Dear Hong Kong Cookery Readers - We've been asked every once in a while about specific recommends for Hong Kong food places and now one of our readers, Michelle from Indiana, has written in to ask about where to find the best Hong Kong local eating places and food exploration places and I thought I should share our reply with all of you! So here it is and Happy New Year to All! (Special thanks to Michelle for the inspiration for this post!)
"Hi! - I’ve been following your blog for several years now, and have read all your posts with glee! I’ll be visiting Hong Kong with my husband in a couple of days, and was hoping to get some food recommendations from you that are not the Yung Kee/Kau Kee/Chris Patten egg tart type of recommendations, but rather the real hole-in-the-wall, grumpy waiters and dingy chairs kind of thing.
All our travels have been centered around food adventures, and it’s ironic, since my parents were from HK, but we haven’t been entirely inspired by the food in HK.. It’s almost as if the local restaurants—the ones that locals bring their families to or their girlfriend (but only after they’ve been together for five years) are kept secret. L Given that I share a close affinity for the recipes that you’ve posted on your blog, I figured out that you might have a recommendation or two that would really hit the spot!
Congee, beef noodles, funny random dishes and not-on-the-menu specialties are what we are looking for. Do you think you can help?
Also, any market/store recommendations to explore and hunt around in? I love your posts on wet markets and how you find usual ingredients (like Hong Kong produced honey and shrimp paste! Who would have thought???)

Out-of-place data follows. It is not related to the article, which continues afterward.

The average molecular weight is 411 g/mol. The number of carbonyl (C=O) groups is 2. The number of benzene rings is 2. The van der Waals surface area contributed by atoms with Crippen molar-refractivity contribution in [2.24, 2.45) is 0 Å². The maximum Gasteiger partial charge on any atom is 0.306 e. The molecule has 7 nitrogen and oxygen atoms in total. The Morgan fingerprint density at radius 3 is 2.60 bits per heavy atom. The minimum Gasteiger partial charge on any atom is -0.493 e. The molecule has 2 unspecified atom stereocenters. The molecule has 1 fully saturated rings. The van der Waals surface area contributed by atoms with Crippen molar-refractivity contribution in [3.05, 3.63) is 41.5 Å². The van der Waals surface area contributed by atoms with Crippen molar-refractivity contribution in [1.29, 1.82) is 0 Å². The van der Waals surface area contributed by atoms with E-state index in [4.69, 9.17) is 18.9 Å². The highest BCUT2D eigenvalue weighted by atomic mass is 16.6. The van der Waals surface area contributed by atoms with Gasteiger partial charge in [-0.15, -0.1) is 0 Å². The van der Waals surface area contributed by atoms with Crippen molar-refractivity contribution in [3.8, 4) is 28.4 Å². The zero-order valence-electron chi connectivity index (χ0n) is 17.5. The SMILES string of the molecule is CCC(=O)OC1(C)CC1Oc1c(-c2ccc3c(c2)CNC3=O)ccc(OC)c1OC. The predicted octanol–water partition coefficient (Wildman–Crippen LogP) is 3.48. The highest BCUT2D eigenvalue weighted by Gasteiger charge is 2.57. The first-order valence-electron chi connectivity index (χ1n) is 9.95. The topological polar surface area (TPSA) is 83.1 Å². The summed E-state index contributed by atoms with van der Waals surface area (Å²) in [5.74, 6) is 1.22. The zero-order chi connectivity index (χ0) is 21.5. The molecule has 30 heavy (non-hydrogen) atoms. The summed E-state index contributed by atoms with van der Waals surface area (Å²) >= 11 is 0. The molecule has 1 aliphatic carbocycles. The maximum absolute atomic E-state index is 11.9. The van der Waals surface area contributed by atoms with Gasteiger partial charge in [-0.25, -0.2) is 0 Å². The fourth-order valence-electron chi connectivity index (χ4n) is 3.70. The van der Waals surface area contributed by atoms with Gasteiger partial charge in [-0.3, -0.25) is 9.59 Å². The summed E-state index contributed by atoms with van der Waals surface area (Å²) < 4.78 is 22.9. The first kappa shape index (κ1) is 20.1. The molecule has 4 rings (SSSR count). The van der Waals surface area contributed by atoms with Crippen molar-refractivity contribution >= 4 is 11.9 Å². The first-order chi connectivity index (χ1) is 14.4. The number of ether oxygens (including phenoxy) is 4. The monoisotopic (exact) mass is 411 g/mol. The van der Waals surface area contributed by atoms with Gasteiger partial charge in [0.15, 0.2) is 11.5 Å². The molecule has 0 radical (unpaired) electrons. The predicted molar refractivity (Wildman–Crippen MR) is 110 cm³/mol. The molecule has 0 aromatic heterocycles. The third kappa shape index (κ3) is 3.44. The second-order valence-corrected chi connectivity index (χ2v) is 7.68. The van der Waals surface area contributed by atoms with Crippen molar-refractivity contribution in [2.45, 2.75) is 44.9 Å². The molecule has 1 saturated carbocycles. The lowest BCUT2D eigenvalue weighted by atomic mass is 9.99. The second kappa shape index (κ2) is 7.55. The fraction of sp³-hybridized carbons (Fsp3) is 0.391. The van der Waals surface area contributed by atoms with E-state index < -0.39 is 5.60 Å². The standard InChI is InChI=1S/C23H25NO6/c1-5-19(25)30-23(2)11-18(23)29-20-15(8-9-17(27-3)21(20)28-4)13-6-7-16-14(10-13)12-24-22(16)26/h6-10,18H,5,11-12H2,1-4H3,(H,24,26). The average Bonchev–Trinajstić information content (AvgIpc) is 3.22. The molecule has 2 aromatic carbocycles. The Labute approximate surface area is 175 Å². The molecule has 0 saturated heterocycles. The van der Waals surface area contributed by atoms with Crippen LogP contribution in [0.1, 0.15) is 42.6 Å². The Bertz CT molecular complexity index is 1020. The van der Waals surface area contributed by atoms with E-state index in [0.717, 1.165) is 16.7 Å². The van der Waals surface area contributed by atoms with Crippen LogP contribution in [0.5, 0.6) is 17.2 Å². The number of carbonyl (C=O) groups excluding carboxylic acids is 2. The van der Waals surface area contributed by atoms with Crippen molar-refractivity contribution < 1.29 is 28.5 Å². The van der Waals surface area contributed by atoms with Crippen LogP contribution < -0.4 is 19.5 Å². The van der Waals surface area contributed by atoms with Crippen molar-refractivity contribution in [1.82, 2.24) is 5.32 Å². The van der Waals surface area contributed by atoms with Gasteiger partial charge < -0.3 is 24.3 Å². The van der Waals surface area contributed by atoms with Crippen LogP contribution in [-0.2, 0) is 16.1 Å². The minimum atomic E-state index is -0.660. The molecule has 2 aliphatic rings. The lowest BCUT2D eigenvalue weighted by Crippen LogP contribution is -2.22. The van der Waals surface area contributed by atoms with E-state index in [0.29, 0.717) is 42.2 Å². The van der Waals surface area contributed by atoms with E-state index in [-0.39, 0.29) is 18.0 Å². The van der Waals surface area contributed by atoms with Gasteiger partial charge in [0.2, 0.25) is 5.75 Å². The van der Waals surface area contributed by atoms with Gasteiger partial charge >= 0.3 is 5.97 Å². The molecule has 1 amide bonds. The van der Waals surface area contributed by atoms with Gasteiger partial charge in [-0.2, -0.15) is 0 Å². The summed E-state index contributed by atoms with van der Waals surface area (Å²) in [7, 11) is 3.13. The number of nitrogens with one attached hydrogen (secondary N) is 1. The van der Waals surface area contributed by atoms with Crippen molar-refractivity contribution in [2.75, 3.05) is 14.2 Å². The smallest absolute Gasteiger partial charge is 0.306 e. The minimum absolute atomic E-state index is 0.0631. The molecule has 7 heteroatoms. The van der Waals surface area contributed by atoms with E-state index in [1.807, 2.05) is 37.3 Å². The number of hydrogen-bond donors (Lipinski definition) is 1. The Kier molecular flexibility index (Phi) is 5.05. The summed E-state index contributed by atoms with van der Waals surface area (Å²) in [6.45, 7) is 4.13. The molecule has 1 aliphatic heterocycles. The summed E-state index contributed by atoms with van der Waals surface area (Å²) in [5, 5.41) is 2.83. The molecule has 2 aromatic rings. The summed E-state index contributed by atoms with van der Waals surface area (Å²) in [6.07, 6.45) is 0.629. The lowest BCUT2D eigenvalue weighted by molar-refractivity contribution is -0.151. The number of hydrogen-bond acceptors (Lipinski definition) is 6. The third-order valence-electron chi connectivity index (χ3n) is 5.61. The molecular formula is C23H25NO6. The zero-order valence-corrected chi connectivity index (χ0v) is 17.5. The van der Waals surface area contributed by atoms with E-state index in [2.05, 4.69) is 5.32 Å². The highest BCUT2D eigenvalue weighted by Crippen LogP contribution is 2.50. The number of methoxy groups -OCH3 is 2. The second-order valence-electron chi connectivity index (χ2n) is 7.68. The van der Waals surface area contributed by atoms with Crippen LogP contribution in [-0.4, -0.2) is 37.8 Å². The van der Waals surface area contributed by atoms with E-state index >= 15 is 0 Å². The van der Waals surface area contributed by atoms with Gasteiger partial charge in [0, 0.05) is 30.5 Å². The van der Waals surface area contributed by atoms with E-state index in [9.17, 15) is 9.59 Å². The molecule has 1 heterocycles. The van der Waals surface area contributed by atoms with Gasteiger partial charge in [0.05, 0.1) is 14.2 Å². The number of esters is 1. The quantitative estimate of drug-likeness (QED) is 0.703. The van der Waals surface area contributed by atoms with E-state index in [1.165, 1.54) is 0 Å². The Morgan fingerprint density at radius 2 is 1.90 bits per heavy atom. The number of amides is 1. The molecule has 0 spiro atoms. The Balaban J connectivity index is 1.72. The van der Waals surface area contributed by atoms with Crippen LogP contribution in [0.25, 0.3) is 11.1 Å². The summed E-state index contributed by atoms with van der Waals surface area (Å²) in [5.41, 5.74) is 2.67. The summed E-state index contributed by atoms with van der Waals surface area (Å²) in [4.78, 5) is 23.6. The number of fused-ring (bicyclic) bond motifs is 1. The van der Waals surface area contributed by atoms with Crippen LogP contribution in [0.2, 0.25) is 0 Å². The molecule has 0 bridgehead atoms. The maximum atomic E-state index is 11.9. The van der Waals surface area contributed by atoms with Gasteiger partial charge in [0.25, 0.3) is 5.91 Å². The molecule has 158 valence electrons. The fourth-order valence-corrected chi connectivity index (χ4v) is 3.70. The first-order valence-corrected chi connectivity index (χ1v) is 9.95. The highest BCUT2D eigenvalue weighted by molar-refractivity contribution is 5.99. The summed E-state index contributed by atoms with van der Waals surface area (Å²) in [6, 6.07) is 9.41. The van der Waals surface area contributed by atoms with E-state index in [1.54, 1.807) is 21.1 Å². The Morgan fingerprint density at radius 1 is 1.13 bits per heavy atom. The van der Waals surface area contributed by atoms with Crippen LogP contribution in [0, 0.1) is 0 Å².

~Michelle from Indiana"
Thanks for writing in! Your food travels sound so fun and fearless that I fear we can not do justice to your requirements. However we will try to give you a few HK recommends to the best of our ability:
Kau Kee 九記牛腩 is actually pretty good for their beef brisket noodles and if you want grungy surroundings and really grumpy horrible waiters, it would fit the bill. However it has recently become quite the tourist spot and there are really, really long lines.
Lin Heung Tea House 蓮香樓 (the one in Central, not Sheung Wan) is a local institution, brilliantly lit with glaring fluorescent, filled to the brim with old men, their rolexes and their newspapers. They still wheel dim sum out in carts here and are one of the few tea houses that still use 'zhong' or 焗盅, the traditional Chinese individual tea brewing pot. Going for a meal or dim sum here would be for the 'character' and not particularly for the food. And watch your step, it's d**ned slippery!
Mak's Noodles 麥奀雲吞麵世家 is our personal favorite authentic wonton noodle joint. (My 老公 is raising his eyebrows at me...okay, okay, I amend this to our 'current favorite'. The Cantonese are very snobbish and particular about their noodles.) The bowls are small, noodles perfectly al dente, the soup is to die for and it's a bit more pricey than others but worth it. Nom, nom, nom...
Luk Yu Teahouse 陸羽茶室 is another institution in Hong Kong. A bastion for the rich in some ways and pretty pricey but if the food is that good, who cares, amirite? Plus it has all its traditional decorations intact, the beautiful old wood chairs and booths and exquisite Chinese art on the walls. Whenever we want to give ourselves a treat we head over to Luk Yu for its dim sum or dinner menu. I would eat there everyday if I could afford it.
Sang Kee Congee Shop 生記粥品專家 in Sheung Wan has the best congee, period. This tiny angular stainless steel surfaced shop looks like no more than an industrial hole in the wall, no attempt at decor whatsoever...but the congee is so yummilicious that you will routinely see Mercedes Benzs or Roll Royces parked in front to pick up a take out order of the delicious congee.